Remote Desktop Services (RDS) deployment on the Azure Infrastructure as a Service (IaaS) platform is becoming more common. The announcement of the deprecation of Azure RemoteApp, the turn-key solution on Azure to publish classic Windows applications, also made RDS on Azure IaaS one of the migration options going forward. Microsoft has also published various whitepapers that provide guidance to implement RDS 2012 R2 on Azure IaaS http://aka.ms/rdsonazure. Recently they have also updated this for Windows Server 2016 http://aka.ms/rdsonazure2016 which will be released this September of this year.
Automated deployments in the classic Azure Portal
I decided to take a closer look at the deployment itself, more specifically an automated deployment. RDS can obviously be deployed manually in Azure IaaS by creating new Virtual Machines, Virtual Networks, load balancers etc. Based on the classic Azure Portal (http://manage.windowsazure.com) this is what you would typically do. Optionally you could use Azure PowerShell to automate that process.
Automated deployments in the new Azure Portal
The new Azure Portal, codename Ibiza, (http://portal.azure.com) is all about Azure Resource Manager (ARM). ARM introduces a completely new way of thinking about your resources. Instead of creating individual resources, you start by thinking about the entire solution, a resource group, which contains all the resources you need for your solution. You manage and deploy a resource group as a sort of a logical unit, which helps identify all the resources a solution uses. Another benefit of ARM is that it allows you to retrieve billing and monitoring information for all the resources within a resource group and manage the access to those resources as a set rather than individually.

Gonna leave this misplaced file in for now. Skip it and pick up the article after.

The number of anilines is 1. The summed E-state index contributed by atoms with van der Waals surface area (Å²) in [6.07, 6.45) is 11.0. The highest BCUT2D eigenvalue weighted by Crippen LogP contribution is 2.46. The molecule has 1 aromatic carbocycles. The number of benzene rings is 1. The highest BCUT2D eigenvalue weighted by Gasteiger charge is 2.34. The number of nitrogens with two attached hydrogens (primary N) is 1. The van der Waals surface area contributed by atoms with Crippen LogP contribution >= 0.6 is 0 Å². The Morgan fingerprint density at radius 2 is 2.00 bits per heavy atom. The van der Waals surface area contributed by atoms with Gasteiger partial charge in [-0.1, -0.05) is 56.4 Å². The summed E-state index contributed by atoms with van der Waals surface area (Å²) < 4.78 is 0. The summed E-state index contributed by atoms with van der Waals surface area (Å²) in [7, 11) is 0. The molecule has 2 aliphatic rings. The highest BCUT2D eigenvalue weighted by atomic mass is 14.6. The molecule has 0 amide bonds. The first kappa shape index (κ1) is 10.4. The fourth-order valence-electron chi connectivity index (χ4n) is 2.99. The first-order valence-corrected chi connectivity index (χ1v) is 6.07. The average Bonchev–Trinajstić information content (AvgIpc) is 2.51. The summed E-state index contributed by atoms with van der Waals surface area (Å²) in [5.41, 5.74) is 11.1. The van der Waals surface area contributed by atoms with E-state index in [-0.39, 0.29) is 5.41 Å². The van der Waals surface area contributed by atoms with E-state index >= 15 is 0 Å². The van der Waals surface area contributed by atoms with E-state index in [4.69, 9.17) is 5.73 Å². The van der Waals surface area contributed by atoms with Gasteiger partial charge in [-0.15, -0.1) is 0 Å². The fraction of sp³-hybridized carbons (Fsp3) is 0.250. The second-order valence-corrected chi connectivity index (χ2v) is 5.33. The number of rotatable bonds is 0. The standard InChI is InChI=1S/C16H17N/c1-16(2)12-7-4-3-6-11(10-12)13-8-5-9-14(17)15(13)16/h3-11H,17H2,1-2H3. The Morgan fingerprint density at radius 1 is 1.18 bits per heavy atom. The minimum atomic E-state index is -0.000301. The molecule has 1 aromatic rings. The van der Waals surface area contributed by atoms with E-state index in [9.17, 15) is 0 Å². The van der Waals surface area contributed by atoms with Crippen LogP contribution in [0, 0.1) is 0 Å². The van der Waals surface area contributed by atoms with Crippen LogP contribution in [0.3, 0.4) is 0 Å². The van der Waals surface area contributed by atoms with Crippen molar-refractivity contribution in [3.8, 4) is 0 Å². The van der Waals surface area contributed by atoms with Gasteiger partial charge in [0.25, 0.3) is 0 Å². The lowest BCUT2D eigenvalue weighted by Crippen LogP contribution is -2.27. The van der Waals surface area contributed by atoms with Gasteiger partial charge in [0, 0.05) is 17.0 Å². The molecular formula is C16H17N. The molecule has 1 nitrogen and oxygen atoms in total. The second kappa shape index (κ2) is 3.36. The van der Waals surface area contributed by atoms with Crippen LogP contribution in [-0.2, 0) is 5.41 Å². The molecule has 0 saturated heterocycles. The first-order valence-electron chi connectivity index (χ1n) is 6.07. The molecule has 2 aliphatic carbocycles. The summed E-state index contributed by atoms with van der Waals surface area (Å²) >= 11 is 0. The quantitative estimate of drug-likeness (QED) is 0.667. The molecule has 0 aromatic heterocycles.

Besides the benefit of having all resources in logical units called Resource Groups, another huge benefit of ARM is the deployment itself. Sure you can create a Resource Group manually using the Portal or use Azure PowerShell. Typically, however, an Azure PowerShell script is sequential, you create a PowerShell script to automate the commands needed to create objects in Azure. When you run such a script those PowerShell commands are fired off sequentially creating your deployment. ARM provides the opportunity to have Azure create that same deployment for you in the most optimal way. For example, by defining dependencies ARM knows it must create a virtual NIC prior to the Virtual Machine and can for example create 10 Virtual Machines at the same time. This significantly improves the overall deployment time for any Azure deployment.
ARM in action to deploy RDS on Azure IaaS!
What is described in the previous paragraphs is exactly what I have been working on for RDS on Azure IaaS. The goal was to create an automated RDS deployment in Azure IaaS using JSON Templates.
Continue reading here: http://microsoftplatform.blogspot.nl/2016/08/full-ha-rds-2016-deployment-in-azure.html